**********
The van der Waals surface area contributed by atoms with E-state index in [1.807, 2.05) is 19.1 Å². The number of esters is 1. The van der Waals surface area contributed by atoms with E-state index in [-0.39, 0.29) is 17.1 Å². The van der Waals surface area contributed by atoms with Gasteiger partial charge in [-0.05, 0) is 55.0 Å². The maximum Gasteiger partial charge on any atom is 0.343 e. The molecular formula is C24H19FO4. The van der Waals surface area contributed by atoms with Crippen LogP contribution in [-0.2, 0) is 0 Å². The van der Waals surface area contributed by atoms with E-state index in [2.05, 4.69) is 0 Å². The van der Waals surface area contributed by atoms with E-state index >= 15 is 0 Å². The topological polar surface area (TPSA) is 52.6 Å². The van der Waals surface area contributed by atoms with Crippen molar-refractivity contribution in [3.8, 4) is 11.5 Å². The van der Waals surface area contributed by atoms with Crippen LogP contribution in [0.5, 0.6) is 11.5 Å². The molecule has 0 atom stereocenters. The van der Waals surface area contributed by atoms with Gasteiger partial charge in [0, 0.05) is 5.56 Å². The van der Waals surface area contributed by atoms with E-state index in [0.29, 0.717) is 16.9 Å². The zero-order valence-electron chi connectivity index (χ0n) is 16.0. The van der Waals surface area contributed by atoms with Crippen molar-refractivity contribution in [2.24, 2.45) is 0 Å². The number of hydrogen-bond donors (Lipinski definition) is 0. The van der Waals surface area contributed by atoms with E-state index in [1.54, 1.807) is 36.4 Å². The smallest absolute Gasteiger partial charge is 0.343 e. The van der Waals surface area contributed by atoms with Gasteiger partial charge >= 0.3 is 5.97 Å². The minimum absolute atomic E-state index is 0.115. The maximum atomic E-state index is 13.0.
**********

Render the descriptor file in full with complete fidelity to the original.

The van der Waals surface area contributed by atoms with E-state index in [1.807, 2.05) is 19.1 Å². The number of esters is 1. The van der Waals surface area contributed by atoms with E-state index in [-0.39, 0.29) is 17.1 Å². The van der Waals surface area contributed by atoms with Gasteiger partial charge in [-0.05, 0) is 55.0 Å². The maximum Gasteiger partial charge on any atom is 0.343 e. The molecular formula is C24H19FO4. The van der Waals surface area contributed by atoms with Crippen LogP contribution in [-0.2, 0) is 0 Å². The van der Waals surface area contributed by atoms with E-state index in [2.05, 4.69) is 0 Å². The van der Waals surface area contributed by atoms with E-state index >= 15 is 0 Å². The topological polar surface area (TPSA) is 52.6 Å². The van der Waals surface area contributed by atoms with Crippen molar-refractivity contribution in [3.8, 4) is 11.5 Å². The van der Waals surface area contributed by atoms with Crippen LogP contribution in [0.5, 0.6) is 11.5 Å². The molecule has 0 atom stereocenters. The van der Waals surface area contributed by atoms with Gasteiger partial charge in [0, 0.05) is 5.56 Å². The van der Waals surface area contributed by atoms with E-state index in [0.29, 0.717) is 16.9 Å². The zero-order valence-electron chi connectivity index (χ0n) is 16.0. The van der Waals surface area contributed by atoms with Crippen molar-refractivity contribution in [2.24, 2.45) is 0 Å². The number of hydrogen-bond donors (Lipinski definition) is 0. The van der Waals surface area contributed by atoms with E-state index in [1.54, 1.807) is 36.4 Å². The smallest absolute Gasteiger partial charge is 0.343 e. The van der Waals surface area contributed by atoms with Gasteiger partial charge >= 0.3 is 5.97 Å². The minimum absolute atomic E-state index is 0.115. The maximum atomic E-state index is 13.0.